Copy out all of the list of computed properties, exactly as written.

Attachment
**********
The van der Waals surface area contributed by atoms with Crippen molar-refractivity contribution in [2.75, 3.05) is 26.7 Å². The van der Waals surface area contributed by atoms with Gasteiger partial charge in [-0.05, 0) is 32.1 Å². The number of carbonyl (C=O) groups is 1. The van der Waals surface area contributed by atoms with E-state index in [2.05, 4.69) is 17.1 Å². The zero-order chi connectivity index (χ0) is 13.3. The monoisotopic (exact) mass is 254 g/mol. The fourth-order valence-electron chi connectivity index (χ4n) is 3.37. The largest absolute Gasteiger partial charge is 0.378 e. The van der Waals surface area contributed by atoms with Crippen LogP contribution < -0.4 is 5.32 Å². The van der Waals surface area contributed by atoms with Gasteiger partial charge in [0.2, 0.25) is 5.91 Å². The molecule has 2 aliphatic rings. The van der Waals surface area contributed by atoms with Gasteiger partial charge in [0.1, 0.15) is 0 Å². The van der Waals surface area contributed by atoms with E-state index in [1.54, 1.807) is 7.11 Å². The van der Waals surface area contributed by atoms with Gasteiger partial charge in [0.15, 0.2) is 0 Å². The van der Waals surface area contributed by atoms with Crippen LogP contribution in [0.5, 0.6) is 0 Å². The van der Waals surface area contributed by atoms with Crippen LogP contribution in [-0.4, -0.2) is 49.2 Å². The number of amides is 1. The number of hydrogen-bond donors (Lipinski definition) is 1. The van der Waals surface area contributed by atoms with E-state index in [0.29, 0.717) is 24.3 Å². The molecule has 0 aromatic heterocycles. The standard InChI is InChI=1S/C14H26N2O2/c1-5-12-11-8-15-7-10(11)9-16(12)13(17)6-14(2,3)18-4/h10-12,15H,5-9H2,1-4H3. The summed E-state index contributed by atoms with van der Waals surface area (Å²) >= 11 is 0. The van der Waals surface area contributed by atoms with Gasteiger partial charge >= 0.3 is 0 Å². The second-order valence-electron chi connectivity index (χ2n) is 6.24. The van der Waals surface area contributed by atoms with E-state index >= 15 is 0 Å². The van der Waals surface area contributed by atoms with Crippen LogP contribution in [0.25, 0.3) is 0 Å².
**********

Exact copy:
The van der Waals surface area contributed by atoms with Crippen molar-refractivity contribution in [2.75, 3.05) is 26.7 Å². The van der Waals surface area contributed by atoms with Gasteiger partial charge in [-0.05, 0) is 32.1 Å². The number of carbonyl (C=O) groups is 1. The van der Waals surface area contributed by atoms with E-state index in [2.05, 4.69) is 17.1 Å². The zero-order chi connectivity index (χ0) is 13.3. The monoisotopic (exact) mass is 254 g/mol. The fourth-order valence-electron chi connectivity index (χ4n) is 3.37. The largest absolute Gasteiger partial charge is 0.378 e. The van der Waals surface area contributed by atoms with Crippen LogP contribution < -0.4 is 5.32 Å². The van der Waals surface area contributed by atoms with Gasteiger partial charge in [0.2, 0.25) is 5.91 Å². The molecule has 2 aliphatic rings. The van der Waals surface area contributed by atoms with Gasteiger partial charge in [0.1, 0.15) is 0 Å². The van der Waals surface area contributed by atoms with E-state index in [1.54, 1.807) is 7.11 Å². The van der Waals surface area contributed by atoms with Gasteiger partial charge in [0.15, 0.2) is 0 Å². The van der Waals surface area contributed by atoms with Crippen LogP contribution in [0.5, 0.6) is 0 Å². The van der Waals surface area contributed by atoms with Crippen LogP contribution in [-0.4, -0.2) is 49.2 Å². The number of amides is 1. The number of hydrogen-bond donors (Lipinski definition) is 1. The van der Waals surface area contributed by atoms with E-state index in [0.29, 0.717) is 24.3 Å². The molecule has 0 aromatic heterocycles. The standard InChI is InChI=1S/C14H26N2O2/c1-5-12-11-8-15-7-10(11)9-16(12)13(17)6-14(2,3)18-4/h10-12,15H,5-9H2,1-4H3. The summed E-state index contributed by atoms with van der Waals surface area (Å²) >= 11 is 0. The van der Waals surface area contributed by atoms with Gasteiger partial charge >= 0.3 is 0 Å². The second-order valence-electron chi connectivity index (χ2n) is 6.24. The van der Waals surface area contributed by atoms with E-state index >= 15 is 0 Å². The van der Waals surface area contributed by atoms with Crippen LogP contribution in [0.25, 0.3) is 0 Å².